V.R. Christensen attended Brigham Young University, Idaho, where she earned a degree in Interior Design, while, at the same time studying English Literature, Art History and Sociology. When she is not writing, she is designing impractical clothing, redecorating her historical homes, or making impossible demands of her husband of seventeen years. She travels a great deal and considers herself a citizen of the world.
Currently, V.R. makes her home in Appalachian Virginia, where she lives with her three children, seven cats and a dog named Jasper.
V.R. is a member of Historical Fiction Authors Cooperative, Past Times Books, Authors Anon and Literary Underground, all of which are aimed at ensuring that the publishing revolution now upon us produces some of the finest work available to the reading public–and makes it available.
by M. Louisa Locke
When I was asked to write about flawed heroines, I immediately thought of Annie Fuller, the main protagonist in my two cozy Victorian mysteries, Maids of Misfortune and Uneasy Spirits. Annie is a young widow who lives in 1879 San Francisco and supplements her income as a boarding house owner by giving advice as the clairvoyant Madam Sibyl. As befitting cozy mysteries, my characters and plots don’t tend to be too dark, and even my hero (Annie’s romantic interest, lawyer Nate Dawson) isn’t a typical tortured bad boy in need of reform. But Annie does have her weaknesses, and her extreme independence (or perhaps her fear of being dependent) is the most obvious character flaw because it gets her into the greatest difficulties in both books and leads to a kind of recklessness in her behavior.
But as soon as I had that thought, I felt that I had wronged my own creation. How could I call Mrs. Fuller’s fiercely independent spirit a flaw? Wasn’t I just buying into the prevalent nineteenth century view, called by historians the “Cult of True Womanhood,” that said a middle class woman like Mrs. Fuller should be pious, pure, domestic and submissive? Was Annie Fuller truly flawed because she refused to confine herself to the narrow definitions of womanly behavior in that period-particularly the submissive part?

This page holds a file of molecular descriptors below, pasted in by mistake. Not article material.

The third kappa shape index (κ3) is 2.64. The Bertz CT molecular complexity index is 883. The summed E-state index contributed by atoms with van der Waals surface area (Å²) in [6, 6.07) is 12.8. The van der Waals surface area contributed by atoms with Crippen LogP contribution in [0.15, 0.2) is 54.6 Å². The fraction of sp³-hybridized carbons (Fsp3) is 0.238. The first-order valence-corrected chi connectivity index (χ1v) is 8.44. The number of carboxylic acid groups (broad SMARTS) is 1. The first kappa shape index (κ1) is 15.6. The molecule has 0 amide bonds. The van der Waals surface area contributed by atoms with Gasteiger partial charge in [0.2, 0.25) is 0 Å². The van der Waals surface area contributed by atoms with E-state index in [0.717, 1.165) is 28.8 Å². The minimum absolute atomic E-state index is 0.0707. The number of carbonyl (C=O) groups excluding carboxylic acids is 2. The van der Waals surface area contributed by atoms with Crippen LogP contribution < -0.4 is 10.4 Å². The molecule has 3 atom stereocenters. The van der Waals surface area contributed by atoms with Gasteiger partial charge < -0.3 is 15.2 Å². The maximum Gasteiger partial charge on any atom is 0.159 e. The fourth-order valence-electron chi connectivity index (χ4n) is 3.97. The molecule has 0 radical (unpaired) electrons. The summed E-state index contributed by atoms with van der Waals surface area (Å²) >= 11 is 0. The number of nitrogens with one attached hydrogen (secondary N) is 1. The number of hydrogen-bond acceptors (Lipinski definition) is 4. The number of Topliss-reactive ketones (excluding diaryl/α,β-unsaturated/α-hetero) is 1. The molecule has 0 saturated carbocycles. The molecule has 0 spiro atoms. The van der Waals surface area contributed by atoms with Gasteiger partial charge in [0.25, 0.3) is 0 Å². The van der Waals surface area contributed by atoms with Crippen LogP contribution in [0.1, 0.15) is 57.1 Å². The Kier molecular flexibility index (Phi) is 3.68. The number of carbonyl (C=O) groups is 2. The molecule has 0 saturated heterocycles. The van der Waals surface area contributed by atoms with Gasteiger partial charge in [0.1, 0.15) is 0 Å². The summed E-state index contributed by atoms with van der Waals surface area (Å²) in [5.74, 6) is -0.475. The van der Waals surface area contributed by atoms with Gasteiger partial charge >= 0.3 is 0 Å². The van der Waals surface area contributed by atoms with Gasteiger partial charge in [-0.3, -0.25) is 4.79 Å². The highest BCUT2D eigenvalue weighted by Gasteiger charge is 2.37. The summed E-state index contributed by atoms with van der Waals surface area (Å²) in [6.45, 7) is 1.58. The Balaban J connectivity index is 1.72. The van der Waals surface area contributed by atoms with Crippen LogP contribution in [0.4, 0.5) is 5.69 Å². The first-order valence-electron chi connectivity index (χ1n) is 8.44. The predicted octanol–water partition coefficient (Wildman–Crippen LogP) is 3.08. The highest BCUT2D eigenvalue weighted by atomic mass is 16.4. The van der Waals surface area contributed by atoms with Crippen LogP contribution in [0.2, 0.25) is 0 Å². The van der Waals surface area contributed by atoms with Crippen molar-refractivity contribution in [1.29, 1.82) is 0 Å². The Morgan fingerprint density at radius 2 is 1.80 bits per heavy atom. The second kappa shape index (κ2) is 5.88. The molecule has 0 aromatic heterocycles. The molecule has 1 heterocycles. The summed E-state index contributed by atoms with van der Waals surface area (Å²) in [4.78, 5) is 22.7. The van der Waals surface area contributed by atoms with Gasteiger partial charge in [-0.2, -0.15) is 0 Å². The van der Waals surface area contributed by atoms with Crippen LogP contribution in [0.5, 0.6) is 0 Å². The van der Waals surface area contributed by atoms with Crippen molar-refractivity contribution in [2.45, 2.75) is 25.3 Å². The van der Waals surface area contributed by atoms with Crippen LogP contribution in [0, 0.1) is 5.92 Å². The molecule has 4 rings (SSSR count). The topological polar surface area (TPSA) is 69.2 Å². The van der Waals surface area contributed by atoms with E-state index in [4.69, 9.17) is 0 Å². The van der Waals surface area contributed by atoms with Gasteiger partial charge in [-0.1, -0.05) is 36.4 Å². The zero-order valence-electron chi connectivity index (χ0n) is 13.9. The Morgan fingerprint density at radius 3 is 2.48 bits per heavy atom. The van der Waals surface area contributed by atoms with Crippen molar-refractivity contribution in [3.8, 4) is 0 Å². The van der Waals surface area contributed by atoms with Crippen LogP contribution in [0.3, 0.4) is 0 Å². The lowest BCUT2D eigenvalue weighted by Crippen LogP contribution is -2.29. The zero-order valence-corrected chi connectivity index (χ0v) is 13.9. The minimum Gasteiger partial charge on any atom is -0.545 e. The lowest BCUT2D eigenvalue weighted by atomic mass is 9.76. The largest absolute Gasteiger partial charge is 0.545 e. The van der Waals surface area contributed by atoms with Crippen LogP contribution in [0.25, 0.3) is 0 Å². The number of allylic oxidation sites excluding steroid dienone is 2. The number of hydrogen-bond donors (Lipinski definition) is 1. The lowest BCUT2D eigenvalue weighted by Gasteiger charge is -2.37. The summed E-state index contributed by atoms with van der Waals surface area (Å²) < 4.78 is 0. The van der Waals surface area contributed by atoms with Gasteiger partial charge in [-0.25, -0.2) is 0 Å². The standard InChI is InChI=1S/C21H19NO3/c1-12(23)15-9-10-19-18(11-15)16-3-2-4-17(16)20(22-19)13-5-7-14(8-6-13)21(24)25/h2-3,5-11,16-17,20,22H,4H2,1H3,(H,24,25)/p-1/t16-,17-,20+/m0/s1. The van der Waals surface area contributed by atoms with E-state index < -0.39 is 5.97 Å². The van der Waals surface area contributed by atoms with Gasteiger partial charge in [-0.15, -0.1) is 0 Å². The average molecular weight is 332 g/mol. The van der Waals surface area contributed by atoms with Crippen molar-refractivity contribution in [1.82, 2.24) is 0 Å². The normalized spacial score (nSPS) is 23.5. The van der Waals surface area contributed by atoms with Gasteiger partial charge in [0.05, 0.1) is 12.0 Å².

I had consciously made her independent, modeling her on many of the real heroines of the nineteenth century, women like Elizabeth Cady Stanton, Susan B. Anthony, Lucy Stone, and Jane Addams who had challenged the idea that women needed to be dependent and subordinate to men. I purposely gave her a childhood, mirroring the childhood of many of these historic women, that had fostered her sense of competence and equality. Annie Fuller’s mother died when she was young and, as a result, she became very close to her father, who treated her like a son and trained her to develop an extraordinary understanding of business and stock speculation. Elizabeth Cady Stanton, for example, had become a surrogate son to her lawyer father when his last remaining male heir died.
And, for Annie, like many of the women’s rights leaders of the nineteenth century, entry into adulthood became a rude awakening and threatened her of sense of confidence and independence. In Annie’s case her crisis came with her marriage to a man who belittled and abused her and eventually destroyed her fortune and left her destitute upon his death. What followed was five humiliating years living off the reluctant charity of her in-laws, a not uncommon fate for widowed women of that time. No wonder economic independence would become so important to her. She worked to achieve that independence when she turned an old San Francisco house she inherited into a boarding house. Then, when that income was insufficient, she created the role of Madam Sibyl and developed a lucrative practice as a clairvoyant, using the expertise she had gotten under her father’s tutelage to dispense business advice.